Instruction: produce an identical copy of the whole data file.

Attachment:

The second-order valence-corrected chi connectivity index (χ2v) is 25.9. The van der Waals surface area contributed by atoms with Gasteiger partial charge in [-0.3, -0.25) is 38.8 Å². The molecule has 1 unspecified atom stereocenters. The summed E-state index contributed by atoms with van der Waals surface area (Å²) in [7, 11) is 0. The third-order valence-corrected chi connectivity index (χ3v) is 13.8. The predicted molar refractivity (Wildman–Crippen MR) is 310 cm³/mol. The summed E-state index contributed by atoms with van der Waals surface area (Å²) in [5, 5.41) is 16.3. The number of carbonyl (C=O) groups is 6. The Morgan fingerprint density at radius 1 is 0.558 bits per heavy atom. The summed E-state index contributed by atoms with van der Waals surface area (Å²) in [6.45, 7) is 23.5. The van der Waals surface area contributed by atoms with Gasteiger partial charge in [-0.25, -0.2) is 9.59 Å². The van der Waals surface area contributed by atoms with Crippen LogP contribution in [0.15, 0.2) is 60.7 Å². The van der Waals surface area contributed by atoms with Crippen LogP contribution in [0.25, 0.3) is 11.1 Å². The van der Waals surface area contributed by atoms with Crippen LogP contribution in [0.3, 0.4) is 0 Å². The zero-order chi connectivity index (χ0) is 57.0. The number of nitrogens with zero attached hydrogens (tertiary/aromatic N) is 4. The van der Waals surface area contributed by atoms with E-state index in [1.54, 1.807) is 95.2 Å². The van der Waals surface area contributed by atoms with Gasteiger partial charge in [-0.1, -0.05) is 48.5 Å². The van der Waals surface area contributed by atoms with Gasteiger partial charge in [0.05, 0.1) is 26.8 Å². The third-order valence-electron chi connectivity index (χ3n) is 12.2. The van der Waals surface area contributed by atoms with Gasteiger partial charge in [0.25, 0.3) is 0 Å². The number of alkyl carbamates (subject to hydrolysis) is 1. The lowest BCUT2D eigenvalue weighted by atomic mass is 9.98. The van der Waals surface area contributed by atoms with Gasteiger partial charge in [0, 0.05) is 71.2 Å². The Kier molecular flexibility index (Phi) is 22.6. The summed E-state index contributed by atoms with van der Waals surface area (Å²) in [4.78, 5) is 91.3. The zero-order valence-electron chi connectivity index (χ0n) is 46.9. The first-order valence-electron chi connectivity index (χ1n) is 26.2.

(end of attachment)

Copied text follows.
The second-order valence-corrected chi connectivity index (χ2v) is 25.9. The van der Waals surface area contributed by atoms with Gasteiger partial charge in [-0.3, -0.25) is 38.8 Å². The molecule has 1 unspecified atom stereocenters. The summed E-state index contributed by atoms with van der Waals surface area (Å²) in [7, 11) is 0. The third-order valence-corrected chi connectivity index (χ3v) is 13.8. The predicted molar refractivity (Wildman–Crippen MR) is 310 cm³/mol. The summed E-state index contributed by atoms with van der Waals surface area (Å²) in [5, 5.41) is 16.3. The number of carbonyl (C=O) groups is 6. The Morgan fingerprint density at radius 1 is 0.558 bits per heavy atom. The summed E-state index contributed by atoms with van der Waals surface area (Å²) in [6.45, 7) is 23.5. The van der Waals surface area contributed by atoms with Gasteiger partial charge in [-0.25, -0.2) is 9.59 Å². The van der Waals surface area contributed by atoms with Crippen LogP contribution in [0.15, 0.2) is 60.7 Å². The van der Waals surface area contributed by atoms with Crippen LogP contribution in [0.25, 0.3) is 11.1 Å². The van der Waals surface area contributed by atoms with Crippen LogP contribution in [0.3, 0.4) is 0 Å². The zero-order chi connectivity index (χ0) is 57.0. The number of nitrogens with zero attached hydrogens (tertiary/aromatic N) is 4. The van der Waals surface area contributed by atoms with E-state index in [1.54, 1.807) is 95.2 Å². The van der Waals surface area contributed by atoms with Gasteiger partial charge in [-0.1, -0.05) is 48.5 Å². The van der Waals surface area contributed by atoms with Gasteiger partial charge in [0.05, 0.1) is 26.8 Å². The third-order valence-electron chi connectivity index (χ3n) is 12.2. The van der Waals surface area contributed by atoms with Gasteiger partial charge in [0.25, 0.3) is 0 Å². The number of alkyl carbamates (subject to hydrolysis) is 1. The lowest BCUT2D eigenvalue weighted by atomic mass is 9.98. The van der Waals surface area contributed by atoms with Gasteiger partial charge in [0, 0.05) is 71.2 Å². The Kier molecular flexibility index (Phi) is 22.6. The summed E-state index contributed by atoms with van der Waals surface area (Å²) in [4.78, 5) is 91.3. The zero-order valence-electron chi connectivity index (χ0n) is 46.9. The first-order valence-electron chi connectivity index (χ1n) is 26.2.